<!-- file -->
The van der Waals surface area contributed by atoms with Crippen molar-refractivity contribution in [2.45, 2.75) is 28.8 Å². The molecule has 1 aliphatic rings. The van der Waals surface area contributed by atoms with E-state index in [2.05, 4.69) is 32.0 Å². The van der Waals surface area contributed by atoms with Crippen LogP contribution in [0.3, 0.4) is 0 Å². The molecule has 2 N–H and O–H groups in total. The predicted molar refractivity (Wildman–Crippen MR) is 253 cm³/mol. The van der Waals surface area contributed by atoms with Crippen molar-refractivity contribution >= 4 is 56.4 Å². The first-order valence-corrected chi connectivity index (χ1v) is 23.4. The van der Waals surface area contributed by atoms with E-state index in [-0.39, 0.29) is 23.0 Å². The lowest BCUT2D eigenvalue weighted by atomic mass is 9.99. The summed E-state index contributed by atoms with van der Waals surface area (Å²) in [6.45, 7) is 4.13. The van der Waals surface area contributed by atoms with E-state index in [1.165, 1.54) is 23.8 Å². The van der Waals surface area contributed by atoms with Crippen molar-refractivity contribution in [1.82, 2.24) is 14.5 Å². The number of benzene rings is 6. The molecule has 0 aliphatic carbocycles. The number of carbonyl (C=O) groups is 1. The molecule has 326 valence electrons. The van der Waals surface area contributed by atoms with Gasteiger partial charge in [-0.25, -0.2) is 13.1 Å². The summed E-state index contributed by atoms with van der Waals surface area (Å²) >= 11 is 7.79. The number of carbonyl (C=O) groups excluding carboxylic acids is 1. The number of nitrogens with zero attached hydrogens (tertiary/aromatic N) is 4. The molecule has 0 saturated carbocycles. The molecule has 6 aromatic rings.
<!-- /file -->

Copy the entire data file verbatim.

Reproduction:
The van der Waals surface area contributed by atoms with Crippen molar-refractivity contribution in [2.45, 2.75) is 28.8 Å². The molecule has 1 aliphatic rings. The van der Waals surface area contributed by atoms with E-state index in [2.05, 4.69) is 32.0 Å². The van der Waals surface area contributed by atoms with Crippen LogP contribution in [0.3, 0.4) is 0 Å². The molecule has 2 N–H and O–H groups in total. The predicted molar refractivity (Wildman–Crippen MR) is 253 cm³/mol. The van der Waals surface area contributed by atoms with Crippen molar-refractivity contribution >= 4 is 56.4 Å². The first-order valence-corrected chi connectivity index (χ1v) is 23.4. The van der Waals surface area contributed by atoms with E-state index in [-0.39, 0.29) is 23.0 Å². The lowest BCUT2D eigenvalue weighted by atomic mass is 9.99. The summed E-state index contributed by atoms with van der Waals surface area (Å²) in [6.45, 7) is 4.13. The van der Waals surface area contributed by atoms with E-state index in [1.165, 1.54) is 23.8 Å². The van der Waals surface area contributed by atoms with Crippen molar-refractivity contribution in [1.82, 2.24) is 14.5 Å². The number of benzene rings is 6. The molecule has 0 aliphatic carbocycles. The number of carbonyl (C=O) groups is 1. The molecule has 326 valence electrons. The van der Waals surface area contributed by atoms with Gasteiger partial charge in [-0.25, -0.2) is 13.1 Å². The summed E-state index contributed by atoms with van der Waals surface area (Å²) >= 11 is 7.79. The number of carbonyl (C=O) groups excluding carboxylic acids is 1. The number of nitrogens with zero attached hydrogens (tertiary/aromatic N) is 4. The molecule has 0 saturated carbocycles. The molecule has 6 aromatic rings.